Thursday, April 1, 2010

More on Chevron-Ecuador BIT arbitration

Via Opinio Juris, a quick update on my post below: Chevron have just been awarded damages of circa $700 million by an arbitral panel set up under the US-Ecuador BIT, on the basis that court delatys in rulings on commercial matters constituted a violation of the BIT by not providing an effective means of asserting claims and enforcing rights.

While this case appears to have largely concerned an issue of judicial, rather than administrative due process, it is not irrelevant from a GAL perspective - not least because Ecuador has rejected the finding of the arbitral panel; a course of action that is not, in international legal terms at least, really open to it. Chevron's own site (so perhaps not the least biased source around) notes that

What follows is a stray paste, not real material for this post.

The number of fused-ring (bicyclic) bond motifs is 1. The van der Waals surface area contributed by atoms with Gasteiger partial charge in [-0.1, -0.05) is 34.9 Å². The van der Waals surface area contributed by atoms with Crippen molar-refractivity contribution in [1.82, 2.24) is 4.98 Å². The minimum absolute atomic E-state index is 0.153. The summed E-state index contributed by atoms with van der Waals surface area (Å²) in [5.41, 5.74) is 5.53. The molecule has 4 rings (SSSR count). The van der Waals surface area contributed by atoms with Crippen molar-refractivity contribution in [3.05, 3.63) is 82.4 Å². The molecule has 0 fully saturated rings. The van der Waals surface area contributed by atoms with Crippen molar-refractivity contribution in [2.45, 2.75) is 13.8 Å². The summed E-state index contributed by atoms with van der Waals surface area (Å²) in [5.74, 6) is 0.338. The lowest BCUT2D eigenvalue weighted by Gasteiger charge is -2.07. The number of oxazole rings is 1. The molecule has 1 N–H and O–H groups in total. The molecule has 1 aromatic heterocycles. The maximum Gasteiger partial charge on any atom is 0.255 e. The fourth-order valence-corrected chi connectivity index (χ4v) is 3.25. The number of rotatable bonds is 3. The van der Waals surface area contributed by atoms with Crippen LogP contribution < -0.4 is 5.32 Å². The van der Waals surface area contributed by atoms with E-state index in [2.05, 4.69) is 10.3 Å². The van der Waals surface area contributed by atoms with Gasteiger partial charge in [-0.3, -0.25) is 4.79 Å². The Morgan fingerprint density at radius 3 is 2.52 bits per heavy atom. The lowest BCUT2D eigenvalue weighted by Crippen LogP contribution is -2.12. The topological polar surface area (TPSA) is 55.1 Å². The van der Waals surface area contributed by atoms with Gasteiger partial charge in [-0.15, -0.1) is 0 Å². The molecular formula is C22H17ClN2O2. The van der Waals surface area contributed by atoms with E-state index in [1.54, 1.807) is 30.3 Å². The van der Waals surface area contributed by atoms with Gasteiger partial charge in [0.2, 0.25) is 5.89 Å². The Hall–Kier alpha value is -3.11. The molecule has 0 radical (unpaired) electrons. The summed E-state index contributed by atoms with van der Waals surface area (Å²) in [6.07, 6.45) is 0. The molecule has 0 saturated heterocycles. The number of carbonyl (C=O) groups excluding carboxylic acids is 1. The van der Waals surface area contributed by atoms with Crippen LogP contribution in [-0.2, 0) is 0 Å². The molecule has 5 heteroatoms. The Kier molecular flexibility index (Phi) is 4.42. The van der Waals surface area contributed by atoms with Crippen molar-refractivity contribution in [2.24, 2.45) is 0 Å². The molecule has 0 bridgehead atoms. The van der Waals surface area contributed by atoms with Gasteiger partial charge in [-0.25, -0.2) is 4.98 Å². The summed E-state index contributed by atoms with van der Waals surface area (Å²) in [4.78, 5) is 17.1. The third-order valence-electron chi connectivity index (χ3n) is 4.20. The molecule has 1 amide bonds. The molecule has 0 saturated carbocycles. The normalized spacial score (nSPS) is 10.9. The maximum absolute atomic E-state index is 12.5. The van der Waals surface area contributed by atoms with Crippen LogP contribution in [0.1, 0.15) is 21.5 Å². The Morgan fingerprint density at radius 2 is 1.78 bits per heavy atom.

Ecuador is defending the second largest arbitration docket in the world with more than 11 claims seeking more than US$6.5 billion in damages. Ecuador has withdrawn from the World Bank's arbitration program, making it the second country ever to do so, and has indicated its intention to cancel scores of bilateral investment treaties that provide for international arbitration of investment disputes.

It will be interesting to see whether this does indeed come to pass; and, if so, whether Ecuador will remain an outlier, or whether other developing countries may be tempted to challenge the network of bilateral treaties that have been developed to govern international investment.

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